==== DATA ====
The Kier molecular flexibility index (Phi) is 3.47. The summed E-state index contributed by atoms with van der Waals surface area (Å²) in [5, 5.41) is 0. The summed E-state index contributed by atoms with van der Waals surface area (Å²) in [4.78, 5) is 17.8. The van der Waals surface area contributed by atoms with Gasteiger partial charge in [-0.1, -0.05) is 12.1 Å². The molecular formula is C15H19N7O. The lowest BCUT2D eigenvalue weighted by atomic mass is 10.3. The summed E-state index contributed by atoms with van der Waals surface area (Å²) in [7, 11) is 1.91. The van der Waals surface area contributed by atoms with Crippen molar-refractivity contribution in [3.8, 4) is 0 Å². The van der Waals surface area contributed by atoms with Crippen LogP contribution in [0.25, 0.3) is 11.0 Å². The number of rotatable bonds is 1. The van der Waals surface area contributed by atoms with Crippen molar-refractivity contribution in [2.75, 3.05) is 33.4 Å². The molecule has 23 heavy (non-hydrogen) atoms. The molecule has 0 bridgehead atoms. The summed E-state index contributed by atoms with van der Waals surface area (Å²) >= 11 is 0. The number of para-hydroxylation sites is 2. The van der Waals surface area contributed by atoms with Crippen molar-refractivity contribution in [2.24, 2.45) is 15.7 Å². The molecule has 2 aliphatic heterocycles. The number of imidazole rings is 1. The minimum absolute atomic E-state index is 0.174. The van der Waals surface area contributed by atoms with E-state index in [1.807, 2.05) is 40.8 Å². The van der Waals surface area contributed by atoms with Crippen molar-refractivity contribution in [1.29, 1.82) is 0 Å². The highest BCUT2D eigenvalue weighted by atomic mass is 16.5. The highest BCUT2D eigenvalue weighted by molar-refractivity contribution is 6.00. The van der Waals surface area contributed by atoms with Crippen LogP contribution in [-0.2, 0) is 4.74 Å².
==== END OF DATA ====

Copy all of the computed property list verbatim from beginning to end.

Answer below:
The Kier molecular flexibility index (Phi) is 3.47. The summed E-state index contributed by atoms with van der Waals surface area (Å²) in [5, 5.41) is 0. The summed E-state index contributed by atoms with van der Waals surface area (Å²) in [4.78, 5) is 17.8. The van der Waals surface area contributed by atoms with Gasteiger partial charge in [-0.1, -0.05) is 12.1 Å². The molecular formula is C15H19N7O. The lowest BCUT2D eigenvalue weighted by atomic mass is 10.3. The summed E-state index contributed by atoms with van der Waals surface area (Å²) in [7, 11) is 1.91. The van der Waals surface area contributed by atoms with Crippen molar-refractivity contribution in [3.8, 4) is 0 Å². The van der Waals surface area contributed by atoms with Crippen LogP contribution in [0.25, 0.3) is 11.0 Å². The number of rotatable bonds is 1. The van der Waals surface area contributed by atoms with Crippen molar-refractivity contribution in [2.75, 3.05) is 33.4 Å². The molecule has 23 heavy (non-hydrogen) atoms. The molecule has 0 bridgehead atoms. The summed E-state index contributed by atoms with van der Waals surface area (Å²) >= 11 is 0. The number of para-hydroxylation sites is 2. The van der Waals surface area contributed by atoms with Crippen molar-refractivity contribution in [2.24, 2.45) is 15.7 Å². The molecule has 2 aliphatic heterocycles. The number of imidazole rings is 1. The minimum absolute atomic E-state index is 0.174. The van der Waals surface area contributed by atoms with E-state index in [1.807, 2.05) is 40.8 Å². The van der Waals surface area contributed by atoms with Crippen molar-refractivity contribution in [1.29, 1.82) is 0 Å². The highest BCUT2D eigenvalue weighted by atomic mass is 16.5. The highest BCUT2D eigenvalue weighted by molar-refractivity contribution is 6.00. The van der Waals surface area contributed by atoms with Crippen LogP contribution in [-0.2, 0) is 4.74 Å².